Immediately I recognize that my incredulity about this case’s recentness is symptomatic of a deeply flawed kind of thinking in self-congratulatory Canadian discourse that overlooks current, ongoing colonial violence until a white publishing body like Maclean’s posts sensational, sometimes problematic pieces like “Welcome to Winnipeg: Where Canada’s racism problem is at its worst,” “Canada’s race problem? It’s even worse than America’s” and “What the tragedy of Colten Boushie says about racism in Canada.” I should know better.

What then remains will persist within Mercer’s structural foundation after the exhibition concludes, beneath the new drywall.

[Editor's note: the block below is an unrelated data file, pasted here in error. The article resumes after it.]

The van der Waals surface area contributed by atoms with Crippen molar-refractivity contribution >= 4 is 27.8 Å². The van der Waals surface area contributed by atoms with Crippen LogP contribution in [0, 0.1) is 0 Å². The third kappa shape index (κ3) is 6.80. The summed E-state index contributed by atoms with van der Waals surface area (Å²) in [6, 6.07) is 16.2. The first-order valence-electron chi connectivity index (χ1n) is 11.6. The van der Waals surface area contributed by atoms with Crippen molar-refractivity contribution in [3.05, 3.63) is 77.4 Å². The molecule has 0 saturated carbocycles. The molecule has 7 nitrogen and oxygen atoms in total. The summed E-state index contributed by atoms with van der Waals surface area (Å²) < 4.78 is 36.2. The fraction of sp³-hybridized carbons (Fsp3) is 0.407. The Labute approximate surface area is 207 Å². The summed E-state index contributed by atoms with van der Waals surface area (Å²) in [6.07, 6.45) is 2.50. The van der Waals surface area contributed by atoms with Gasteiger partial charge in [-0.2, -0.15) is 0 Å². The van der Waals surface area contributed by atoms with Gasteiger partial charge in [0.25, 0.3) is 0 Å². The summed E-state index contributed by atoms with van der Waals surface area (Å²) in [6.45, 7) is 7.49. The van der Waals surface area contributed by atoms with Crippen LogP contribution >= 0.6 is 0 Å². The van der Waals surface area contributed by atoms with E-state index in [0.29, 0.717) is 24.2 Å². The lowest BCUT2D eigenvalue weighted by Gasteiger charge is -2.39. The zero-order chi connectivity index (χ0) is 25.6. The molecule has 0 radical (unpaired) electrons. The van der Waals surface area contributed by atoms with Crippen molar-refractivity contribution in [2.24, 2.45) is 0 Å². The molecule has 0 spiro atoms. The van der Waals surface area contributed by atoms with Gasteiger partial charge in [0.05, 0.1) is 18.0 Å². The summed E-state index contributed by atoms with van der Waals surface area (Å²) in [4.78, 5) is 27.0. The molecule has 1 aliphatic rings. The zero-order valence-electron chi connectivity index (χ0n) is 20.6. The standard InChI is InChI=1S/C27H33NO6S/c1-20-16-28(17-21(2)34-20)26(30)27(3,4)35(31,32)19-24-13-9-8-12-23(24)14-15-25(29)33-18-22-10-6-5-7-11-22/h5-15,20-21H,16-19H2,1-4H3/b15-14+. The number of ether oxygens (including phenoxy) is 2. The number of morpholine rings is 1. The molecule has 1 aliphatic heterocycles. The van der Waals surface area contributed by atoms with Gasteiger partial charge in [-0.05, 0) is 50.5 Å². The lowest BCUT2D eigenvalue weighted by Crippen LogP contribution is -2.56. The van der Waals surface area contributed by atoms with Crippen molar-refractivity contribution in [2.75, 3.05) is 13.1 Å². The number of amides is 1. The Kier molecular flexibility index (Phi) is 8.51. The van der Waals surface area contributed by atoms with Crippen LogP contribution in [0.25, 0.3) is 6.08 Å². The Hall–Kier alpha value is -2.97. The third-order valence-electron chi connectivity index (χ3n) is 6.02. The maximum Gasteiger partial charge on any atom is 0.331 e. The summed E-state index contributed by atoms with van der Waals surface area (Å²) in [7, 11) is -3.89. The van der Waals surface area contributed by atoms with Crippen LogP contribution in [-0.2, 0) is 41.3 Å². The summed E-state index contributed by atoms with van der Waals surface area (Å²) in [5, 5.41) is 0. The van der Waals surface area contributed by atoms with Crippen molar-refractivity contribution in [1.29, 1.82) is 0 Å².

I’m apprehensive to draw a white-art-history connection here, but I ask him about similar gestures in Michael Asher’s institutional critique, which underlined what would otherwise remain seamlessly hidden—namely, the piece in which he removed the wall separating Claire Copley Gallery’s exhibition space from the gallery’s office space, or a work where he reconstructed all the temporary partitions of the Santa Monica Museum of Art, a non-collecting museum, with a maze of metal studs. Linklater, however, doesn’t just lay bare the institution’s structure, but also speaks to the territory that it occupies. He tells me that he “didn’t react” to these Asher works when he first came across them, that Conceptual artists played games in a vacuum that they were invited into and developed a lexicon with a set of strategies that may be vacant or self-indulgent, yet that some of these strategies can still be used to deploy material that is political, even when not a gesture of institutional critique. “Because I’m not a 40- or 50-year-old white man, I’m an Indigenous person, I have to think about context and history.”